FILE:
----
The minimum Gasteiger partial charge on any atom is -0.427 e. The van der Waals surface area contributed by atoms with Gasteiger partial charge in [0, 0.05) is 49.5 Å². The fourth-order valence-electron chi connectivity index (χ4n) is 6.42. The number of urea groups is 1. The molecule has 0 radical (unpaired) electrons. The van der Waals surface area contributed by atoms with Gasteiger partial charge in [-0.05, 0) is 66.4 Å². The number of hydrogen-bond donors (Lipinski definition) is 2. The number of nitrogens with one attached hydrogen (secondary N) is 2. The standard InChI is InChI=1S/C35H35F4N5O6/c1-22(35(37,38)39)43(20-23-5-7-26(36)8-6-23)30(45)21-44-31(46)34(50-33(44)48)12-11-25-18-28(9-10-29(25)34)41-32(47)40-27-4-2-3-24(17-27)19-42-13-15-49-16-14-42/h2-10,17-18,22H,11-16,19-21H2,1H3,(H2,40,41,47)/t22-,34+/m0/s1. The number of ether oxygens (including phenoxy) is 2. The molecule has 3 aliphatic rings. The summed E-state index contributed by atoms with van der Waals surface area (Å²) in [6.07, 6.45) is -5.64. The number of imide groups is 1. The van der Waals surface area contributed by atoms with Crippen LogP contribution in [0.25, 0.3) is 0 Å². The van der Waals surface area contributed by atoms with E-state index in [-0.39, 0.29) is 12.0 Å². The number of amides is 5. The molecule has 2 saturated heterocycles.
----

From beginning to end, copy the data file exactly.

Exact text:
The minimum Gasteiger partial charge on any atom is -0.427 e. The van der Waals surface area contributed by atoms with Gasteiger partial charge in [0, 0.05) is 49.5 Å². The fourth-order valence-electron chi connectivity index (χ4n) is 6.42. The number of urea groups is 1. The molecule has 0 radical (unpaired) electrons. The van der Waals surface area contributed by atoms with Gasteiger partial charge in [-0.05, 0) is 66.4 Å². The number of hydrogen-bond donors (Lipinski definition) is 2. The number of nitrogens with one attached hydrogen (secondary N) is 2. The standard InChI is InChI=1S/C35H35F4N5O6/c1-22(35(37,38)39)43(20-23-5-7-26(36)8-6-23)30(45)21-44-31(46)34(50-33(44)48)12-11-25-18-28(9-10-29(25)34)41-32(47)40-27-4-2-3-24(17-27)19-42-13-15-49-16-14-42/h2-10,17-18,22H,11-16,19-21H2,1H3,(H2,40,41,47)/t22-,34+/m0/s1. The number of ether oxygens (including phenoxy) is 2. The molecule has 3 aliphatic rings. The summed E-state index contributed by atoms with van der Waals surface area (Å²) in [6.07, 6.45) is -5.64. The number of imide groups is 1. The van der Waals surface area contributed by atoms with Crippen LogP contribution in [0.25, 0.3) is 0 Å². The van der Waals surface area contributed by atoms with E-state index in [-0.39, 0.29) is 12.0 Å². The number of amides is 5. The molecule has 2 saturated heterocycles.